Wendy's Writing Project Blog

Automaticity vs. Fluency September 2, 2013

Filed under: Uncategorized — uiwpwendy @ 1:13 am

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Two week’s ago, district K-2 teachers received a day of professional development led by Jan Richardson. I sent two tweets that morning:
1. What do you value in reading, @Unit4Schools?
2. Jan Richardson: It is not about a number, but about what a child needs.

I get why we are looking into different programs and at different assessment tools. As a district, we aren’t seeing the results that we need. I am open to having this conversation. I am, however, very leery about practices and programs that may do more harm than good. The practice of using AIMS web to not only benchmark, but provide weekly progress monitor seems just steps away from detrimental actions. Susan Dougherty Johnson and Melanie Kuhn only validate my concerns in their chapter Automaticity versus Fluency: Developing Essential Literacy Abilities with Print. No one is arguing that important literacy skills such as letter id., phonemic awareness, fluency, etc. shouldn’t be taught. So far, I don’t (or rather hope) that the implementation of letter naming, phoneme segmentation, nonsense word fluency, etc.) hasn’t led to instruction on how to conquered the assessment, but with teacher accountability of student performance looming, it is only a matter of time. Kids will be instructed on how to ‘beat the test’ instead of how to develop as a reader.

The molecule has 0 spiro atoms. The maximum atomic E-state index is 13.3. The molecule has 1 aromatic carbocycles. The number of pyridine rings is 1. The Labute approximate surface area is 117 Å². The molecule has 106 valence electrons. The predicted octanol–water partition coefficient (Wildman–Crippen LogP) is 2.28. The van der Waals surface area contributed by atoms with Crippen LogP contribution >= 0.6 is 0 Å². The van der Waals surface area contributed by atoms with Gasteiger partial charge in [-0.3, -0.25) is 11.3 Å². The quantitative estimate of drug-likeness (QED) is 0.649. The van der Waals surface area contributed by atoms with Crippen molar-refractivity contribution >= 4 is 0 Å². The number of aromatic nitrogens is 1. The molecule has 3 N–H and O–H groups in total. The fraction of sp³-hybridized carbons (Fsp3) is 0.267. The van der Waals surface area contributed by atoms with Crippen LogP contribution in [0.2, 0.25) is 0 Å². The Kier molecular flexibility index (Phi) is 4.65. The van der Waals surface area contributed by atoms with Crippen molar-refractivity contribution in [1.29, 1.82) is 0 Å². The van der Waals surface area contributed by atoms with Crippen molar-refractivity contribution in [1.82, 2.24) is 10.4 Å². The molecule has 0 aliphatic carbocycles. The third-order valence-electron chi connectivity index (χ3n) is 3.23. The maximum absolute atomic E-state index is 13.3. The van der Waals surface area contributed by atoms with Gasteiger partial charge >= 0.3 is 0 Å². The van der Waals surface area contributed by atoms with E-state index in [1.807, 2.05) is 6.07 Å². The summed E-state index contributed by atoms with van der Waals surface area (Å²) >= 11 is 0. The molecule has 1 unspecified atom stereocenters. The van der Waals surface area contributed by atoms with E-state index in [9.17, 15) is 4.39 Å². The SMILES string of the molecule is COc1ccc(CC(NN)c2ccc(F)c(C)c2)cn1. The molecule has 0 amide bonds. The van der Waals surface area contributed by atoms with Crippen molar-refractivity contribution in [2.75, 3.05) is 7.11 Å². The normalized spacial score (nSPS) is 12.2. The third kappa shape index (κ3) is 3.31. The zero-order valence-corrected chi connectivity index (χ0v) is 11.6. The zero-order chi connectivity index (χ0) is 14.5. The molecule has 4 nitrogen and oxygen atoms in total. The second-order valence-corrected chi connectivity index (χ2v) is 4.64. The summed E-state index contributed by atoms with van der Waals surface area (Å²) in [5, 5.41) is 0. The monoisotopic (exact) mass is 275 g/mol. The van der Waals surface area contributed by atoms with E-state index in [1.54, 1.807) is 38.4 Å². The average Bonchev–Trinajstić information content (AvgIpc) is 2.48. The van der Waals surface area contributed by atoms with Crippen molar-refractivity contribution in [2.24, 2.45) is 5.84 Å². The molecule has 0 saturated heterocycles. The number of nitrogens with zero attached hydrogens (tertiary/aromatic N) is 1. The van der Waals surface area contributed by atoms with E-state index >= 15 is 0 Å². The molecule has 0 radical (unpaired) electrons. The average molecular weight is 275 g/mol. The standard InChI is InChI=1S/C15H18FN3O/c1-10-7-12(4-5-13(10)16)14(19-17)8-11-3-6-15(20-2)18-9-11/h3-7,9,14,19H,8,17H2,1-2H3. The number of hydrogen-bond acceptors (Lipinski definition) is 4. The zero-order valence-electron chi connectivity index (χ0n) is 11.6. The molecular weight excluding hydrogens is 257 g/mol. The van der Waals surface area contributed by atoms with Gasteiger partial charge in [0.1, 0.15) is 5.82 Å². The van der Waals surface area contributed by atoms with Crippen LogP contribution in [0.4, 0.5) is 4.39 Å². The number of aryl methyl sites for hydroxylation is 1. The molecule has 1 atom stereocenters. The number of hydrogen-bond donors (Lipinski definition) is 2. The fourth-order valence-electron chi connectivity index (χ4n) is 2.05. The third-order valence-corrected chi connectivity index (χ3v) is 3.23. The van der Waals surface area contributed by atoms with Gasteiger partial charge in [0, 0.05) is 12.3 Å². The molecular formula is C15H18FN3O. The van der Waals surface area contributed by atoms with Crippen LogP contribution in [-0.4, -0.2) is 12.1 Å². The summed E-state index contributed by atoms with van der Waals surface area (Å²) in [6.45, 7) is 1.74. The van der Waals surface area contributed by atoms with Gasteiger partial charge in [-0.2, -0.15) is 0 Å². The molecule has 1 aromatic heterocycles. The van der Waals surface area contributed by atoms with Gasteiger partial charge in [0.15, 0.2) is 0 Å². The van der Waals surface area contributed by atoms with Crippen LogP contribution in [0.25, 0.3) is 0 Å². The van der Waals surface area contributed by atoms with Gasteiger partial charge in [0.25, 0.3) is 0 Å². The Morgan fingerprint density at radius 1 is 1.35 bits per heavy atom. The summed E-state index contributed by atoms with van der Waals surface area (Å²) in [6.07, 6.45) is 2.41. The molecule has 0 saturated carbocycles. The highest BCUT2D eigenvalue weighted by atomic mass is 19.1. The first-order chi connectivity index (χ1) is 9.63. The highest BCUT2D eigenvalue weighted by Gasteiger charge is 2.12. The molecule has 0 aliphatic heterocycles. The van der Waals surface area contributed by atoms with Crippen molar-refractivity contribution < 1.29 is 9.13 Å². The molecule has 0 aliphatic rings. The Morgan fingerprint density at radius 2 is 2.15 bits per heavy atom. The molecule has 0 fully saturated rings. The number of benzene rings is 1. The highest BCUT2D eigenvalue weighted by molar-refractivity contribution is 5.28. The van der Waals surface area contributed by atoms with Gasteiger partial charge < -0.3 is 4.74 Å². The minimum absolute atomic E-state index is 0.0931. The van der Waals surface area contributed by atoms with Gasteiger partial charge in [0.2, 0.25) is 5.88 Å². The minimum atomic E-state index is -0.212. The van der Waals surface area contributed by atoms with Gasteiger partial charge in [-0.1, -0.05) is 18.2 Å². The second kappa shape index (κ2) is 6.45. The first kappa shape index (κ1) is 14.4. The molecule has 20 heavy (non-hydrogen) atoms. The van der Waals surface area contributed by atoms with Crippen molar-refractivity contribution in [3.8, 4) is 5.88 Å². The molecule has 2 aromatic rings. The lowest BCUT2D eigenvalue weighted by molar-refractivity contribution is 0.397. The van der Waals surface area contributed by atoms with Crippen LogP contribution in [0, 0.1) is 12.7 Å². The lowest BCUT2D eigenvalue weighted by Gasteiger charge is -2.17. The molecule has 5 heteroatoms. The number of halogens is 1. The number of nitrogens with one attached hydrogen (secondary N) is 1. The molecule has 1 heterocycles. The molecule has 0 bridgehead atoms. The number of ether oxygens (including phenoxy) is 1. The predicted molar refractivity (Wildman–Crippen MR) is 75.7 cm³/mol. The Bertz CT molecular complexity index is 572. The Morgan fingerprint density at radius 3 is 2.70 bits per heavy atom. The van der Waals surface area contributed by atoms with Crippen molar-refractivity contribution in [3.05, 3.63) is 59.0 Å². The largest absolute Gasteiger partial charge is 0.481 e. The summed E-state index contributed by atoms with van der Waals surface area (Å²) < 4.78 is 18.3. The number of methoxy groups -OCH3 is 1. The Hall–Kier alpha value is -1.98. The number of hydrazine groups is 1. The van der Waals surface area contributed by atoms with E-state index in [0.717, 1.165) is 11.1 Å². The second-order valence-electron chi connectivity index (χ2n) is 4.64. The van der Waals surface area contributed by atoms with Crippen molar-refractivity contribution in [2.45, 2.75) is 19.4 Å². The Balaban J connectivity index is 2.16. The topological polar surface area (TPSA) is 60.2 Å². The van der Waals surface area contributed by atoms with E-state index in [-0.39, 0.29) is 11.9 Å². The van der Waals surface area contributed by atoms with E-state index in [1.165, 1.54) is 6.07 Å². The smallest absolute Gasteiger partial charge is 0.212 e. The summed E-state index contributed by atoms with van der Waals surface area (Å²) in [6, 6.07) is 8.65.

It is nice to have some ammunition against a practice I’ll continue to advocate against.

Luckily, AIMS web isn’t the only assessment we use, though it has become what determines if diagnostic assessment is needed. As the district prepares to adopt new literacy curriculum. We need to stay mindful of what we value in reading, and make sure we look beyond the number to find what our kids need.

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Handbook of Effective Literacy Instruction: Researched-Based Practice K-8 September 1, 2013

Filed under: Uncategorized — uiwpwendy @ 11:19 pm

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I reflected on what I thought I do in the classroom to motivate my students before I reading Roerig, Brinkerhoff, Rawls, and Pressley’s contribution, the first chapter of Taylor and Duke’s Handbook of Effective Literacy Instruction: Research-Based Practice K-8. I didn’t think on it too long, but jotted down:
Share my passion for learning
Reinforce good habits and behaviors
Build independence
Allow for student choice when possible
Set goals and confer with students– giving them what they need when they need it. As well as
allowing students to self-select goals
Co-construct assessment guidelines that values their input
Advocate for best practices with parents and colleagues

After reading the chapter, nothing seemed brazenly new or out-of-the ordinary from what I was trying to accomplish in my own room. There were two sections that caused the to pause. The first was on page 29, when they mentioned giving students “active tasks to do while reading independently” before cooperative learning. I wondered if I needed to rethink how my kids were doing independent and partner reading. Why can’t they just count on independent reading as a time to just read? And what happens when the book they have chosen doesn’t fit the task? They can’t work on identifying characters if they have chosen to read a nonfiction book. I think this active practice they speak of would work best for me to do during guided reading lessons.

The final ‘Looking Ahead’ section of the chapter caused me to shut down. When offered 18 questions to ponder, I choose zero. There’s a whole year’s worth of ideas for professional development here, which might prove useful to teams who only need to focus on motivation and nothing else.